A number of points seem relevant here. First of all, Macoby completely misunderstands the doctrine of the atonement. When Eugene Fisher, Executive Secretary of the Secretariat for National Catholic-Jewish Relations of the National Conference of Catholic Bishops, tries to set him straight in a letter to the editor in which he cites the following passage from the Catechism of the Council of Trent:

In this guilt are involved all those who fall frequently into sin; for, as our sins consigned Christ the Lord to the death of the cross, most certainly those who wallow in sin and iniquity crucify to themselves again the Son of God" This guilt seems more enormous in us than in the Jews, since according to the testimony of the apostle (Paul), if they had known it they would never have crucified the Lord of glory; while we, on the contrary, professing to know Him, yet denying Him by our actions, seem in some sort to lay violent hands on Him.

Macoby simply ignores the issue.

Secondly, in the light of history, the supercessionist argument makes more sense when turned in the opposite direction. While it is true that individual Jews may have prospered vis a vis individual Christians, on the large scale the exact opposite is true. The same Roman Empire which razed the Temple and dispersed the Jews to the four corners of the earth became the Holy Roman Empire less than four centuries later. Given the historical success of Christianity, it would seem just as plausible to argue that Jews have their own psychological need to prove that Christians have been on the wrong track from the beginning. Ravitch writes that "a suffering Israel is needed by the Church for its own self-understanding and justification," without giving any indication that a guilt-ridden Christianity is also helpful to Jews like Ravitch and Macoby.

If Christianity is anti-Semitic, then it is evil. And if it is evil, or at least radically flawed, then Ravitch and Macoby occupy the higher moral ground and can use their position of moral superiority as a way of blackmailing concessions out of what they consider a radically guilty Christendom. Lest guilty Christians be a loss as to how to make their amends, Macoby spells out a program for them in his response to the letters generated by his article. "On the general question of Jewish Christian reconciliation," he writes:

We can derive some guidance from the story of Joseph and his brothers. Joseph was able to forgive his violent brothers by giving them the opportunity to redeem themselves by their behavior to Benjamin, also a favorite son and a source of sibling rivalry. The Jews have set up a Benjamin, the state of Israel; and the friendly attitude shown by many Christians to Israel has done much to convince Jews of Christian repentance for evil done. (Commentary, March 1983, p. 21)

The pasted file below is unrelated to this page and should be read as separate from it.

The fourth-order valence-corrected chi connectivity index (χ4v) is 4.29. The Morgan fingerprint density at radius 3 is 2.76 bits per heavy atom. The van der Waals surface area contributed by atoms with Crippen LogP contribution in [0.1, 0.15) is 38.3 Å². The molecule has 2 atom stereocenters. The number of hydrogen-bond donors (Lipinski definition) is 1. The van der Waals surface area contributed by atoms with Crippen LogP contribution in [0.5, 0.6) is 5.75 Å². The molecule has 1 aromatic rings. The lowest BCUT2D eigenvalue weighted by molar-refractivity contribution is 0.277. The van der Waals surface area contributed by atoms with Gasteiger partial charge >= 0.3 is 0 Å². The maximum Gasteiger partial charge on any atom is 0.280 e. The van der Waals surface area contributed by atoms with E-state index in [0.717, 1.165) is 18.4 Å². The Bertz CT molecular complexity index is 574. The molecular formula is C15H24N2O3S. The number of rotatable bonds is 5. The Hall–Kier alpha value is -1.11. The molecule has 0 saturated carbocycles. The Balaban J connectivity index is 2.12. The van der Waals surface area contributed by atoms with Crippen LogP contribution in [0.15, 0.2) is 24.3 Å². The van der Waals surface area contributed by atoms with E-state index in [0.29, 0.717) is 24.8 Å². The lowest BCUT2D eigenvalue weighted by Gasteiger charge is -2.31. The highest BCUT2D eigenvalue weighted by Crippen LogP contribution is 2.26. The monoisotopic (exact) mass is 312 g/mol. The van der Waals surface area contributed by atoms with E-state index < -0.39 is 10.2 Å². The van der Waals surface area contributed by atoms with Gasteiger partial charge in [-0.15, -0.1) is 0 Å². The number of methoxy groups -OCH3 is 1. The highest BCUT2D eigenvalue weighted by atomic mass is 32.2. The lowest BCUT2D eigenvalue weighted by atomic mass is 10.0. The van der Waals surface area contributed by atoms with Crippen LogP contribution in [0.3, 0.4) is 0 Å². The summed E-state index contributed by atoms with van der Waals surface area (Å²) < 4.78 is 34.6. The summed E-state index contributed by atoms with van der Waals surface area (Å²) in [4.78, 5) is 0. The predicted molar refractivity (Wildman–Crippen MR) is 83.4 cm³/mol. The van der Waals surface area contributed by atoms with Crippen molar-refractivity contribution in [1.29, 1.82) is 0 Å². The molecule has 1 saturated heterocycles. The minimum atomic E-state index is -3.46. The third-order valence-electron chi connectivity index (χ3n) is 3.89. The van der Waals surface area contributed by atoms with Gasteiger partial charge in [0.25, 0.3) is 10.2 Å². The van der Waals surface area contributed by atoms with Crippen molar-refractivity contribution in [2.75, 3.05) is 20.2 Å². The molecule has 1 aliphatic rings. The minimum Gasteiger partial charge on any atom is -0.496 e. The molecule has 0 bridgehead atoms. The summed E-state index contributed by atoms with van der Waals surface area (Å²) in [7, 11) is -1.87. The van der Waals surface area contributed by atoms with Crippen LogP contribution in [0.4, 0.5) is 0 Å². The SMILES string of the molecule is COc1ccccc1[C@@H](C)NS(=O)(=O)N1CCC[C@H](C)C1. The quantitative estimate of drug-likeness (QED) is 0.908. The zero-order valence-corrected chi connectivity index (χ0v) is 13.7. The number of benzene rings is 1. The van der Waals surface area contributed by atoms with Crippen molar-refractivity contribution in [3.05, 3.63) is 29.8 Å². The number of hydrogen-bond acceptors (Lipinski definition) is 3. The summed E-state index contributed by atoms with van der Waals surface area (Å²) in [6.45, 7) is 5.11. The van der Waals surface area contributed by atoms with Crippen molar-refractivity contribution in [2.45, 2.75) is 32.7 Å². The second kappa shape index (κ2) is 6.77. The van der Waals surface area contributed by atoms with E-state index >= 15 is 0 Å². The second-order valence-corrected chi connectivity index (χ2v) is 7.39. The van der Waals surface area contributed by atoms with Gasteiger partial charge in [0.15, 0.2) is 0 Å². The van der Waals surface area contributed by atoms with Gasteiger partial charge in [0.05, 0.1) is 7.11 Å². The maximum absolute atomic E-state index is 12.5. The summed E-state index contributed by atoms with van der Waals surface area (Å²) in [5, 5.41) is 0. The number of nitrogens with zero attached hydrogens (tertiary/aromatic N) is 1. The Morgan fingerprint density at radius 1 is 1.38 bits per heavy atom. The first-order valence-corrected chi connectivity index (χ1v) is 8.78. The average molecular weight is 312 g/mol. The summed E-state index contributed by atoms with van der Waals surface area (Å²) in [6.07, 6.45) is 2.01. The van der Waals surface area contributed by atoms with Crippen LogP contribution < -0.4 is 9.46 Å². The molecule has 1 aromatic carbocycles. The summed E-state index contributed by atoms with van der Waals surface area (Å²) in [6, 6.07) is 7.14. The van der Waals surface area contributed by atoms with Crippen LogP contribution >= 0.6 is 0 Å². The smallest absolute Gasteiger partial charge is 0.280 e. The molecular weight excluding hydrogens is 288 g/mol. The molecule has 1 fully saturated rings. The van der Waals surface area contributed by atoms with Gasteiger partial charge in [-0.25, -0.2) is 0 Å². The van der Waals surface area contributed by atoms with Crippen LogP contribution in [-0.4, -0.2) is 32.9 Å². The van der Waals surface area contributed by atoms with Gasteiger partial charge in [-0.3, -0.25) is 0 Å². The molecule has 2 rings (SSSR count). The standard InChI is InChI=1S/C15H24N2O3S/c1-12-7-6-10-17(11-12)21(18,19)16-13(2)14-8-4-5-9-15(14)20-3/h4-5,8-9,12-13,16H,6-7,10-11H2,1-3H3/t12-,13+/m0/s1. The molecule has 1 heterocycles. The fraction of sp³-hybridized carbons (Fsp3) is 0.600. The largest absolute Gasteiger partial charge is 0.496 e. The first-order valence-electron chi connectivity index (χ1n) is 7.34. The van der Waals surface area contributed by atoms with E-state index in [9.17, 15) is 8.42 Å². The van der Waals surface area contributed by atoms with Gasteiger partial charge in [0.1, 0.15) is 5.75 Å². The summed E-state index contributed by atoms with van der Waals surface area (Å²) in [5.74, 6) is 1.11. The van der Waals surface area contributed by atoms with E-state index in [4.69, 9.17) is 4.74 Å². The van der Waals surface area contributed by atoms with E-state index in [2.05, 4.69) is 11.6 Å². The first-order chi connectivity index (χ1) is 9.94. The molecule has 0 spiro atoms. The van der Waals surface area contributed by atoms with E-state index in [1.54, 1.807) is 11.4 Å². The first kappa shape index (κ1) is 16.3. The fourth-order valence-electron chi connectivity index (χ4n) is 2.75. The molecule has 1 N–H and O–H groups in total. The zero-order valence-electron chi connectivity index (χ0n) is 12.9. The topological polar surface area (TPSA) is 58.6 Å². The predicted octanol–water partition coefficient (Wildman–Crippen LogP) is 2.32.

Because of their anti-Christian bias, both Ravitch and Macoby succumb to a fundamental misreading of the Nazi period and its ideology. Even their own statements on the relationship between Nazism and Christianity lack consistency. At one point Macoby sees the Holocaust as "the natural (though not the inevitable) outcome of previous religious history in Christendom," and yet at another point he argues that one factor triggering the Nazi program of genocide "was the release afforded by Nazism from all vestiges of the restraint imposed by traditional Christian morality which had hitherto acted as a counterweight to Christian mythology." According to Macoby then, Christian doctrine taught that it was good to persecute Jews, and yet Christian morality taught that it was evil to act on such doctrinal imperatives. Christians could, apparently, only act on their own doctrine when neopagan Nazism had superceded it.

At another point Macoby writes:

When a community has been taught over centuries that it is weakness to be kind to Jews, and that it is virtuous to persecute them, it is only a step (albeit a large one) to Himmler's notorious speech to SS officers in which he lectured them on the moral imperative of stifling their feelings of nausea about the mass killings.

Macoby, as is his wont, gives no source for these alleged "Christian" teachings, nor does he give any indication that abjuring the Christian faith was an explicit qualification for membership in the SS. He also makes no mention of the Christians who died in the concentration camps or of the specific reckoning Hitler planned for the Church once more pressing problems had been taken care of. Nor does he indicate that for many Christians in the East, that reckoning had begun as early as 1941. A note from the Holy See dated March 2, 1943 states:

At the beginning of October 1941, the number of priests from the diocese "Warthegau," who were under arrest at Dachau, amounted to several hundred, but this number swelled considerably every month as a result of the strong intensification of police measures which resulted in the arrest and deportation of further hundreds of clerics"

The fate reserved for those clerics who were members of orders was no less pitiable. Several members of the clergy were shot to death or killed in other manners. The overwhelming majority of the others were arrested, deported or driven out" The diocesan seminaries were closed in Gnesen and Posen, Leslau and Litzmannstadt"

Even the nuns who were members of orders were not able to continue their charitable work without disturbance. A corresponding concentration camp was established for them in Bojanowo (Schmukert) where approximately 400 sisters were interned at the middle of 1941"